Jeroboam said to his wife, Arise, I pray thee, and disguise thyself — His natural and intense anxiety as a parent is here seen, blended with the deep and artful policy of an apostate king. The reason of this extreme caution was an unwillingness to acknowledge that he looked for information as to the future, not to his idols, but to the true God; and a fear that this step, if publicly known, might endanger the stability of his whole political system; and a strong impression that Ahijah, who was greatly offended with him, would, if consulted openly by his queen, either insult or refuse to receive her. For these reasons he selected his wife, as, in every view, the most proper for such a secret and confidential errand, but recommended her to assume the garb and manner of a peasant woman. Strange infatuation, to suppose that the God who could reveal futurity could not penetrate a flimsy disguise!

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These files are a derivative of an electronic edition prepared from text scanned by Woodside Bible Fellowship.
This expanded edition of the Jameison-Faussett-Brown Commentary is in the public domain and may be freely used and distributed.
Bibliographical Information
Jamieson, Robert, D.D.; Fausset, A. R.; Brown, David. "Commentary on 1 Kings 14:2". "Commentary Critical and Explanatory on the Whole Bible". https://www.studylight.org/commentaries/jfb/1-kings-14.html. 1871-8.

Wesley's Explanatory Notes

And Jeroboam said to his wife, Arise, I pray thee, and disguise thyself, that thou be not known to be the wife of Jeroboam; and get thee to Shiloh: behold, there is Ahijah the prophet, which told me that I should be king over this people.

His wife — Because she might without suspicion enquire concerning her own child; and because she would enquire exactly, and diligently, and faithfully acquaint him with the truth.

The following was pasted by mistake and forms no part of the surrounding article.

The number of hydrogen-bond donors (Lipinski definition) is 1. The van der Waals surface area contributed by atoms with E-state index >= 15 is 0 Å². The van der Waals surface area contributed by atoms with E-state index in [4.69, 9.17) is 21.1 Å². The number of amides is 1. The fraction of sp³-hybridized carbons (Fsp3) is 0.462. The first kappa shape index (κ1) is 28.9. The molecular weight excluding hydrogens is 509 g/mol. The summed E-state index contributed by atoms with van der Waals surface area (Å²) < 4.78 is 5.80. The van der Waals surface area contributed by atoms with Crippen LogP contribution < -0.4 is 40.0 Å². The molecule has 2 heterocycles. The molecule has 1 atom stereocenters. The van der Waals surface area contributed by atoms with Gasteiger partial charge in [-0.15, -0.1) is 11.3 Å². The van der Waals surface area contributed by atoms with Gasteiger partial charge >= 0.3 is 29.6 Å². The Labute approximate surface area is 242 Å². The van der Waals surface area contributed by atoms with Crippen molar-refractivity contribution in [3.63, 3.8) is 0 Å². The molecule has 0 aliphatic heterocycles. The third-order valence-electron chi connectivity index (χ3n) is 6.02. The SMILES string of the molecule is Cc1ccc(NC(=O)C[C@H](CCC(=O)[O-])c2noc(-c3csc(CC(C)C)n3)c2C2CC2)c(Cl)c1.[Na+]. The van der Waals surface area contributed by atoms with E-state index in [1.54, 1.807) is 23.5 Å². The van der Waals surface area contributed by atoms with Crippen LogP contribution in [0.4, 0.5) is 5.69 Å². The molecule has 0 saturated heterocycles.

Disguise — Change thy habit, and voice, and go like a private and obscure person. This caution proceeded: first, from the pride of his heart, which made him loth to confess his folly in worshipping such helpless idols, and to give glory to the God whom he had forsaken. Secondly, from jealousy and suspicion, lest the prophet knowing this, should either give her no answer, or make it worse than indeed it was. Thirdly, from policy, lest his people should by his example be drawn to forsake the calves, and to return to the God of Judah.

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These files are public domain and are a derivative of an electronic edition that is available on the Christian Classics Ethereal Library Website.
Bibliographical Information
Wesley, John. "Commentary on 1 Kings 14:2". "John Wesley's Explanatory Notes on the Whole Bible". https://www.studylight.org/commentaries/wen/1-kings-14.html. 1765.

John Trapp Complete Commentary

1 Kings 14:2 And Jeroboam said to his wife, Arise, I pray thee, and disguise thyself, that thou be not known to be the wife of Jeroboam; and get thee to Shiloh: behold, there [is] Ahijah the prophet, which told me that [I should be] king over this people.

Ver. 2. And Jeroboam said to his wife.] To her, rather than to another messenger, for secrecy’s sake; for although he knew that his son’s sickness was sent of God, yet he was loath openly to seek help of him, lest people should think the worse of his idols, as not able to relieve him; or by his example, run to God’s true prophets in their distress. Whether Jeroboam’s wife was sister to the queen of Egypt, and called by the name of Ano, as the Septuagint say, or Anna, as some others, is not very material.

Behold, there is Abijah the prophet.] Either there he dwelt, or thither he had retired himself, as irked at the king’s idolatries.

Which told me that I should be king.] Therein he told truth; and therefore also he will in this case.

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Trapp, John. "Commentary on 1 Kings 14:2". John Trapp Complete Commentary. https://www.studylight.org/commentaries/jtc/1-kings-14.html. 1865-1868.

Thomas Coke Commentary on the Holy Bible